Only distance matters – non-choosy females in a poison frog population
1 Institute of Zoology, University of Veterinary Medicine, Bünteweg 17d, 30559, Hannover, Germany
2 Department of Animal Ecology and Tropical Biology, Biozentrum, University of Würzburg, 97074, Würzburg, Germany
3 DNA Analytics Core Facility and Department of Animal Ecology and Tropical Biology, Biozentrum, University of Würzburg, 97074, Würzburg, Germany
Frontiers in Zoology 2013, 10:29 doi:10.1186/1742-9994-10-29Published: 20 May 2013
Females have often been shown to exhibit preferences for certain male traits. However, little is known about behavioural rules females use when searching for mates in their natural habitat. We investigated mate sampling tactics and related costs in the territorial strawberry poison frog (Oophaga pumilio) possessing a lek-like mating system, where both sequential and simultaneous sampling might occur. We continuously monitored the sampling pattern and behaviour of females during the complete period between two successive matings.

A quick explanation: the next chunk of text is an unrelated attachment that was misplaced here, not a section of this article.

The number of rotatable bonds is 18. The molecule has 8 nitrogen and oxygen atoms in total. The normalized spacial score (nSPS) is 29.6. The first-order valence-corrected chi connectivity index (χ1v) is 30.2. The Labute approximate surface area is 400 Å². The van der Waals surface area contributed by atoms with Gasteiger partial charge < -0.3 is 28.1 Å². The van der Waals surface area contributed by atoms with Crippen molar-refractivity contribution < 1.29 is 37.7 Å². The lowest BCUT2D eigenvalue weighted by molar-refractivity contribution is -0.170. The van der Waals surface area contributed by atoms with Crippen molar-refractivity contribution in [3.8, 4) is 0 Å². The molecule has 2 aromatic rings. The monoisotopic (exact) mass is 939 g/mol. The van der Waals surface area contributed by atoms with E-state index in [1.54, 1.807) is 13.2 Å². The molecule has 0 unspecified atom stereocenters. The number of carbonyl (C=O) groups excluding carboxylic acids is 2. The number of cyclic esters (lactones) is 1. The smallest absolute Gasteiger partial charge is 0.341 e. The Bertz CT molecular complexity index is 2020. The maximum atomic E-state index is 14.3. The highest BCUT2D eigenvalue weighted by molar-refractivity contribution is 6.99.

We found no evidence that females compared males by visiting them. Instead females mated with the closest calling male irrespective of his acoustic and physical traits, and territory size. Playback experiments in the natural home ranges of receptive females revealed that tested females preferred the nearest speaker and did not discriminate between low and high call rates or dominant frequencies.
Our results suggest that females of O. pumilio prefer the closest calling male in the studied population. We hypothesize that the sampling tactic in this population is affected by 1) a strongly female biased sex ratio and 2) a low variance in traits of available males due to strong male-male competition, preventing low quality males from defending a territory and mating.